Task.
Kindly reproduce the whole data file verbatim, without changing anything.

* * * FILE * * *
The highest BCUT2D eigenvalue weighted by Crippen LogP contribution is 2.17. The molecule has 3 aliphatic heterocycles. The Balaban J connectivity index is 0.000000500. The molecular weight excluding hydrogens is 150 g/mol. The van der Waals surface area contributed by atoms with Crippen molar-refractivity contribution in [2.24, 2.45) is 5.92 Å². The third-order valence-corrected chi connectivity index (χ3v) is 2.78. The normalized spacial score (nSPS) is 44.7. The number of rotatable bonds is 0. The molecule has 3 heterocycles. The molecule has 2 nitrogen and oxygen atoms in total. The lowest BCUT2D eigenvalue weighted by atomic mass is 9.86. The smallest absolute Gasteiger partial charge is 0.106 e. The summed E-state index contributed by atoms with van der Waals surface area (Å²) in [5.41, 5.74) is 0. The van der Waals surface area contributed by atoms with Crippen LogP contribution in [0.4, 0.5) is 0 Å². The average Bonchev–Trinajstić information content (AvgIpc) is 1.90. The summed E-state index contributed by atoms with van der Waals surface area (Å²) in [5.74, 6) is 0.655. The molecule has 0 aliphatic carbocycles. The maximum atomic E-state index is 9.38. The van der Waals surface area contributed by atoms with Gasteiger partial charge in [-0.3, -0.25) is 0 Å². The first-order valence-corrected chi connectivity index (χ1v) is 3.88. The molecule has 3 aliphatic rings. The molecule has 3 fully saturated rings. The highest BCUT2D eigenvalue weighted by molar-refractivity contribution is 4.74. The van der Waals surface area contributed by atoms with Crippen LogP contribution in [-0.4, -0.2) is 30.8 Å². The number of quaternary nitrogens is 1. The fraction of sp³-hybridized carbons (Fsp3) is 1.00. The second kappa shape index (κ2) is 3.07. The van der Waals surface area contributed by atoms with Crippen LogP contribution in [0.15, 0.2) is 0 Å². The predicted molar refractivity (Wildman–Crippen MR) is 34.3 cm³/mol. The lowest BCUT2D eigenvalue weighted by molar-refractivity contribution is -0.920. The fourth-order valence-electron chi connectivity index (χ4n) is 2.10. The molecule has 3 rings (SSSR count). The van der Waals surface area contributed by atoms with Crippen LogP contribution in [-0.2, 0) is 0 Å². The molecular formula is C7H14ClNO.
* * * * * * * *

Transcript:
The highest BCUT2D eigenvalue weighted by Crippen LogP contribution is 2.17. The molecule has 3 aliphatic heterocycles. The Balaban J connectivity index is 0.000000500. The molecular weight excluding hydrogens is 150 g/mol. The van der Waals surface area contributed by atoms with Crippen molar-refractivity contribution in [2.24, 2.45) is 5.92 Å². The third-order valence-corrected chi connectivity index (χ3v) is 2.78. The normalized spacial score (nSPS) is 44.7. The number of rotatable bonds is 0. The molecule has 3 heterocycles. The molecule has 2 nitrogen and oxygen atoms in total. The lowest BCUT2D eigenvalue weighted by atomic mass is 9.86. The smallest absolute Gasteiger partial charge is 0.106 e. The summed E-state index contributed by atoms with van der Waals surface area (Å²) in [5.41, 5.74) is 0. The van der Waals surface area contributed by atoms with Crippen LogP contribution in [0.4, 0.5) is 0 Å². The average Bonchev–Trinajstić information content (AvgIpc) is 1.90. The summed E-state index contributed by atoms with van der Waals surface area (Å²) in [5.74, 6) is 0.655. The molecule has 0 aliphatic carbocycles. The maximum atomic E-state index is 9.38. The van der Waals surface area contributed by atoms with Gasteiger partial charge in [-0.3, -0.25) is 0 Å². The first-order valence-corrected chi connectivity index (χ1v) is 3.88. The molecule has 3 aliphatic rings. The molecule has 3 fully saturated rings. The highest BCUT2D eigenvalue weighted by molar-refractivity contribution is 4.74. The van der Waals surface area contributed by atoms with Crippen LogP contribution in [-0.4, -0.2) is 30.8 Å². The number of quaternary nitrogens is 1. The fraction of sp³-hybridized carbons (Fsp3) is 1.00. The second kappa shape index (κ2) is 3.07. The van der Waals surface area contributed by atoms with Crippen LogP contribution in [0.15, 0.2) is 0 Å². The predicted molar refractivity (Wildman–Crippen MR) is 34.3 cm³/mol. The lowest BCUT2D eigenvalue weighted by molar-refractivity contribution is -0.920. The fourth-order valence-electron chi connectivity index (χ4n) is 2.10. The molecule has 3 rings (SSSR count). The van der Waals surface area contributed by atoms with Crippen LogP contribution in [-0.2, 0) is 0 Å². The molecular formula is C7H14ClNO.